Belfast Telegraph

Formula One managing director Ross Brawn on simplifying the sport, new drivers and historic races

Ross Brawn during his time with Formula One team Mercedes
Ross Brawn during his time with Formula One team Mercedes

By Maurice Hamilton

Ross Brawn’s appointment in January 2017 as Managing Director of Formula One made perfect sense. The sport had been taken over by Liberty Media, an American organisation with little knowledge of F1’s complexities. Brawn, on the other hand, had knew every angle.

The quiet Englishman had risen from trainee engineer with the UK Atomic Energy Authority to become one of the most respected engineers and designers in Formula One. Having begun his motor sport career in the late Seventies as a mechanic with the March team, Ross moved on to become aerodynamicist at Williams, chief designer at Arrows and technical director at Jaguar, followed by Benetton.

It was with the latter that he began a remarkable partnership with Michael Schumacher, winning the World Championship in 1994 and 1995. When Schumacher moved to Ferrari in 1996, Brawn was soon to follow and begin an outstanding run of five World Championships together between 2000 and 2004.

In 2007, Ross moved to Honda and subsequently bought the team, re-naming it Brawn Grand Prix when Honda withdrew from F1. In one of the greatest fairy tale motor sport stories, Brawn and

Jenson Button won the 2009 World Championship in their first season. Ross then received an offer he couldn’t refuse, sold his team to Mercedes and took on the role of team principal for three years.

Known as a master strategist, Brawn could think outside the box and was renowned for exploiting loopholes in the technical regulations. After leaving Mercedes for a sabbatical to enjoy his passion for fishing, Ross was persuaded back to head up Formula One . His most recent project has been a raft of innovations to rejuvenate Grand Prix racing in 2021.

NI born F1 commentator Maurice Hamilton spoke to Brawn ahead of his visit as principal guest at the 25th anniversary SPARKS NI Celebration of Motorsport charity dinner and auction for Action Medical Research at Culloden on Friday, December 6.

Q: Did the three years away from F1 give you a different and useful perspective, looking on from the outside?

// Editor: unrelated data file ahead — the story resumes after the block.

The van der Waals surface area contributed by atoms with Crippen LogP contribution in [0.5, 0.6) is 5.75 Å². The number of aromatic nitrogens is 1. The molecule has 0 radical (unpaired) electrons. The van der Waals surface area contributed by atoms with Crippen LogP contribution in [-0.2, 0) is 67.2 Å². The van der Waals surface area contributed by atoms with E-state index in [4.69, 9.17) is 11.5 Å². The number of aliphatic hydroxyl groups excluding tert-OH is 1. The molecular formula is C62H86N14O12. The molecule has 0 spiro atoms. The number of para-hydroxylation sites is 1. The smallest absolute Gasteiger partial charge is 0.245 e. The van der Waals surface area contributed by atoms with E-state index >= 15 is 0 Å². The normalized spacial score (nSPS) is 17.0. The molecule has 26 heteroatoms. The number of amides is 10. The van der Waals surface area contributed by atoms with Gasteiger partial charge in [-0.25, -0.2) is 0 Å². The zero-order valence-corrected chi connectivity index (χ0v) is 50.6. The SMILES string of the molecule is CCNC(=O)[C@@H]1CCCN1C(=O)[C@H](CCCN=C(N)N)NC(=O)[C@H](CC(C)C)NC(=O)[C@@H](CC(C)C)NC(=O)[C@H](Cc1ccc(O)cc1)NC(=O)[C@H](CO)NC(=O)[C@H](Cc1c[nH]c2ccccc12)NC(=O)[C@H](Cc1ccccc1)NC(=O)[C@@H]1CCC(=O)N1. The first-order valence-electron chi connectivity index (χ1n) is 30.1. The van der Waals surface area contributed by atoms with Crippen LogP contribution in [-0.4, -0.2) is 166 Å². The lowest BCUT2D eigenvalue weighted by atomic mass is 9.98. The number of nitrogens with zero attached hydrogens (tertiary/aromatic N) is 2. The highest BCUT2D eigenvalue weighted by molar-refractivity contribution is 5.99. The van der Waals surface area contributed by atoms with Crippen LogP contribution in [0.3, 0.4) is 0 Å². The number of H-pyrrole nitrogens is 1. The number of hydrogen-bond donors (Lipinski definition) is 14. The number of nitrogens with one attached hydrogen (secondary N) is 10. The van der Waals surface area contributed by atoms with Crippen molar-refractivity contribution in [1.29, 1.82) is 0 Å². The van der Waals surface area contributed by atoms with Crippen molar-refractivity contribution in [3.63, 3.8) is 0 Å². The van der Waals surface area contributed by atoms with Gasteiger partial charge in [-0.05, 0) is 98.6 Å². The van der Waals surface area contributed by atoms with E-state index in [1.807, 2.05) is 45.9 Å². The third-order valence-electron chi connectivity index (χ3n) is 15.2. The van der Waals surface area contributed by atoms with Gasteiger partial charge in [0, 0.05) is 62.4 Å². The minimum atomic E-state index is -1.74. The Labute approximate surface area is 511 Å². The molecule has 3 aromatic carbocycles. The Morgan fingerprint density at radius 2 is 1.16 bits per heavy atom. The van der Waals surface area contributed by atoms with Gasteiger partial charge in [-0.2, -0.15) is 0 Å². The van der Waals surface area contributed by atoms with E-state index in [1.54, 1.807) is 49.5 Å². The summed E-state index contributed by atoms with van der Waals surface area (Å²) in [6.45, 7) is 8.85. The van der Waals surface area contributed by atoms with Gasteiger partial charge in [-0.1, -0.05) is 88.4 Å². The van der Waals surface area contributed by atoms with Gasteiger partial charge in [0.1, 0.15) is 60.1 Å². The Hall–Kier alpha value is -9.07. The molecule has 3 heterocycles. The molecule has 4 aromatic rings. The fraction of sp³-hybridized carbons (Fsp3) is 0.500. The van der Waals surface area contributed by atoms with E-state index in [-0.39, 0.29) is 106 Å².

A: It was one of the motivations for me to get involved again, because with that distance, watching races on the television rather than being on the pit wall and being fed all the information, I realised that we do Formula One a bit of a disservice.

I was previously deeply involved in strategy and the way the races work, but I would sit there on a Sunday afternoon and watch the race at home not knowing what the hell was going on. I was having to get my laptop out to look at the times and who had made a pit stop and so on and so forth.

I know that can be a very interesting element of a race, but I started to believe that what you should be able to do is pick up a race at any stage and know what is going on. If you’ve got to follow a race from lap one to the very end where you’ve got to work out every nuance, then we are getting a bit complicated.

So the period away made me realise that we do have to step back and look at the races and see what the fans are seeing. If you’re at a circuit and you haven’t got access to that information, it must be difficult.

Q: How do you make F1 simpler?

A: I’ve talked to a lot of people to see how we can progress this. There are different levels where we deliver Formula One to different types of enthusiasts. We can improve the access to the information that the real enthusiast needs to look at all the detail, but we have to go back to the point where the guy who turns up to a circuit on a Sunday can follow a race without the need to access a laptop.